I’m working on a book of writing prompts that will combine a writing journal, prompts, and illustrations to color. My idea is to have a workbook that has a reasonable amount of prompts and enough ruled pages so that there is space to write out the exercises. It won’t be a giant book of a zillion prompts, and partly that’s because I want the journal to be saddle-stitched so it’s easier to use, and that limits the size the book can be. Sometimes perfect-bound books (think of a regular paperback novel with a spine) won’t open flat and they’re difficult to write in.
The art will be line illustrations for coloring. Sometimes the writing process isn’t always linear, and having something on the page that you can play with could be enough to jump-start your creativity, or it could just be fun. I’m aiming to get the first book out this summer, with the theme of “beach edition,” and I hope to make the project into a series, which I’m calling Writer’s Catalyst.
This year has been disappearing fast, and I wish I could say that the piles of work in my inbox were disappearing just as quickly, but everything I’m working on seems to be moving in slow motion. I have made progress on some of my writing projects, but I’ve stalled out on a couple of things.
Behind the scenes at Corrugated Sky, we’re putting together our fourth anthology, which should be available in the fall. It’s the first one that we’ve opened to outside submissions, so we’ll be finalizing the selections this week and sending out emails to authors. I’m working on my own entry, which involves fireflies and fairies.
What’s more fun is that we’re going to be doing the Shore Leave event in Baltimore this year, and we’ll have at least eight titles on display at our table. If you’re in the area, come on by and say hello. I’ll post more information about the event as it gets near (the date is in the events box on the right of the page).
Maybe I’ve just lost momentum, but I seem to have forgotten how to get things done. The new normal for me is to have so many projects going that I spin in circles looking for a place to start. When I was in graduate school I worked full time and managed to knock out school work, work work, and house work without melting down. These days I can’t see over my work inbox and it seems to take forever to read a book or get any writing done.
I need to get back on the bike, so to speak, although this cute red scooter looks like a sweet ride. (And yes, I do use a cart at the liquor store.) I love the way scooters look, but I wonder if I would have the courage to ride one. I’m fine with something I have to pedal, but I’m not too sure about something that’s powered. I don’t want to think about my one and only time on a moped, when I nearly rode out into traffic because I was afraid to turn it too sharply and fall over. Still, maybe a sunny Italian countryside, a picnic basket, and I could be tempted.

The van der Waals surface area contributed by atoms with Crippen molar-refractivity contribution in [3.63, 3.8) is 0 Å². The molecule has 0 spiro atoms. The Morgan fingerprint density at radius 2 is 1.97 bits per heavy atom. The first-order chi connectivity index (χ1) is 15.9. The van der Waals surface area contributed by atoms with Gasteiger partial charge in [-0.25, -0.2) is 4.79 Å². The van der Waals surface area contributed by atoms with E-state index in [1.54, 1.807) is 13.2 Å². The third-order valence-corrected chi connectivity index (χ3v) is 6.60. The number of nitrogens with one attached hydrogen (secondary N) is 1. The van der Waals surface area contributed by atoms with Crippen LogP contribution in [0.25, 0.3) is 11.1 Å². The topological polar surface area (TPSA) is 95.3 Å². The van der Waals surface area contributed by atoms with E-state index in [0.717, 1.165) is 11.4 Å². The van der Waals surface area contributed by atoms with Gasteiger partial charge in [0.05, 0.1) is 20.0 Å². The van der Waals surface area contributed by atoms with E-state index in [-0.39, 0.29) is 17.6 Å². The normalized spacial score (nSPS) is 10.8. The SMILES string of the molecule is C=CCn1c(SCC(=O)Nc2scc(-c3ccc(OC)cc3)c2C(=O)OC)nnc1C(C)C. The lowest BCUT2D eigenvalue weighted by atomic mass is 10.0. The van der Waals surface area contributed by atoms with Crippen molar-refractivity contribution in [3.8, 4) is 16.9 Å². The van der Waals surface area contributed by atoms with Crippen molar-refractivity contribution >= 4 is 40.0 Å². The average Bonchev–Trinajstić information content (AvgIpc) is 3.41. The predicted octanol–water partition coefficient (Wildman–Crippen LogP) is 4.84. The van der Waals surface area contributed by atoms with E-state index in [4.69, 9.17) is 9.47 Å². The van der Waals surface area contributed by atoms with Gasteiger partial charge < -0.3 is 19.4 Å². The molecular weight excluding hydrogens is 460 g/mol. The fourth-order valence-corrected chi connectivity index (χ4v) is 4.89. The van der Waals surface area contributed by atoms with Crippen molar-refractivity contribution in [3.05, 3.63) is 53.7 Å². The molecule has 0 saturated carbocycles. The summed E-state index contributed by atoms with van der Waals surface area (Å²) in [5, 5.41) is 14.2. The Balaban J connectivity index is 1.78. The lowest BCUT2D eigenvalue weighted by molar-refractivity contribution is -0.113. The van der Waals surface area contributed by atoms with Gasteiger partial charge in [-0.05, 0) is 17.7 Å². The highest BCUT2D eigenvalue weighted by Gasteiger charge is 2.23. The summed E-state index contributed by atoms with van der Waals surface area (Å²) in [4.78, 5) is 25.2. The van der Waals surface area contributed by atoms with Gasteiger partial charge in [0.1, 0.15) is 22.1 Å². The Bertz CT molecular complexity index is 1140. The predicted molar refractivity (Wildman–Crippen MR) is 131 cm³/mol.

Currently I’m working on a biography of Nikola Tesla for a textbook, and I feel like I’ve been dragging my mental heels on everything writing-related this past year. Still, I am writing, it’s just not completed writing — that’s a big difference to me and one that affects my mindset. I need to work on The One Thing and ignore the other 20 projects I’ve signed up for — and avoid signing up for any others until some of the backlog is taken care of. But that’s not how I roll. The more the merrier … sigh.
And now maybe it’s time to learn a new craft — I’m getting back into calligraphy and fountain pens and nib pens, and I’m thinking of trying some bookbinding. I made one book (not writing, actual construction of a physical book) back in the late 70s but I had a hard time finding and affording the materials. These days, it’s easier to find stuff, and my pockets are a little deeper than when I was a teenager.
My latest story has been published in Corrugated Sky‘s anthology Cold as Death, a collection of four not-too-gruesome zombie stories. We got the editing and formatting of the book done and had our printed copies in hand just in time for RavenCon 14, where we had a vendor table. Our exhibits are starting to look pretty impressive: we had seven titles for sale, which included three anthologies and four novels.
The stories in Cold as Death have a wide range of locations: mine takes place on the asteroid Thisbe, where the zombies work as miners. The other stories are situated in Cape Cod, Casablanca, and Los Angeles. None of the stories is a gore-fest and all of them are suitable for adults and young adults. We’re also moving our books to Ingram, which means they’ll be available for purchase from more vendors, as well as showing up in bookstores nationwide.
And now that the zombies have been dispensed with (!), we’re busy working on our fourth anthology. The theme for this upcoming volume is urban magic, and it’s the first anthology that we’ve opened for submissions. In the next few weeks we’ll be reading through our submissions and getting the accepted ones ready for the editing process, as well as putting the finishing touches on our own entries.